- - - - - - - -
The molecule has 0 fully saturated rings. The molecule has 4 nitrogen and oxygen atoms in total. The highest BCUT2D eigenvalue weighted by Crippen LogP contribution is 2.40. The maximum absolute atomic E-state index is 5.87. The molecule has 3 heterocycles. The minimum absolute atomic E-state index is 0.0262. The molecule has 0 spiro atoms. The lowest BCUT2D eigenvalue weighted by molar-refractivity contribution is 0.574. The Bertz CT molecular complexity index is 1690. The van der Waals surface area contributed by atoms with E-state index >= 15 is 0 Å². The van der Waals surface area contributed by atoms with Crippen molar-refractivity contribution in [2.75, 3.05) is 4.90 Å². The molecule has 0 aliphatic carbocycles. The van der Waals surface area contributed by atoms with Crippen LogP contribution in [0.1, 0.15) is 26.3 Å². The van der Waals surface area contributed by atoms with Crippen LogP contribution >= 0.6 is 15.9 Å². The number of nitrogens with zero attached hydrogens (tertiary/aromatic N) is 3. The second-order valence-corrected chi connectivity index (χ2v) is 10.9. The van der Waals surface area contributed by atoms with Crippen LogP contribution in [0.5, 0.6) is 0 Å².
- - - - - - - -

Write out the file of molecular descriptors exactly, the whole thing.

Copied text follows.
The molecule has 0 fully saturated rings. The molecule has 4 nitrogen and oxygen atoms in total. The highest BCUT2D eigenvalue weighted by Crippen LogP contribution is 2.40. The maximum absolute atomic E-state index is 5.87. The molecule has 3 heterocycles. The minimum absolute atomic E-state index is 0.0262. The molecule has 0 spiro atoms. The lowest BCUT2D eigenvalue weighted by molar-refractivity contribution is 0.574. The Bertz CT molecular complexity index is 1690. The van der Waals surface area contributed by atoms with E-state index >= 15 is 0 Å². The van der Waals surface area contributed by atoms with Crippen molar-refractivity contribution in [2.75, 3.05) is 4.90 Å². The molecule has 0 aliphatic carbocycles. The van der Waals surface area contributed by atoms with Crippen LogP contribution in [0.1, 0.15) is 26.3 Å². The van der Waals surface area contributed by atoms with Crippen LogP contribution >= 0.6 is 15.9 Å². The number of nitrogens with zero attached hydrogens (tertiary/aromatic N) is 3. The second-order valence-corrected chi connectivity index (χ2v) is 10.9. The van der Waals surface area contributed by atoms with Crippen LogP contribution in [0.5, 0.6) is 0 Å².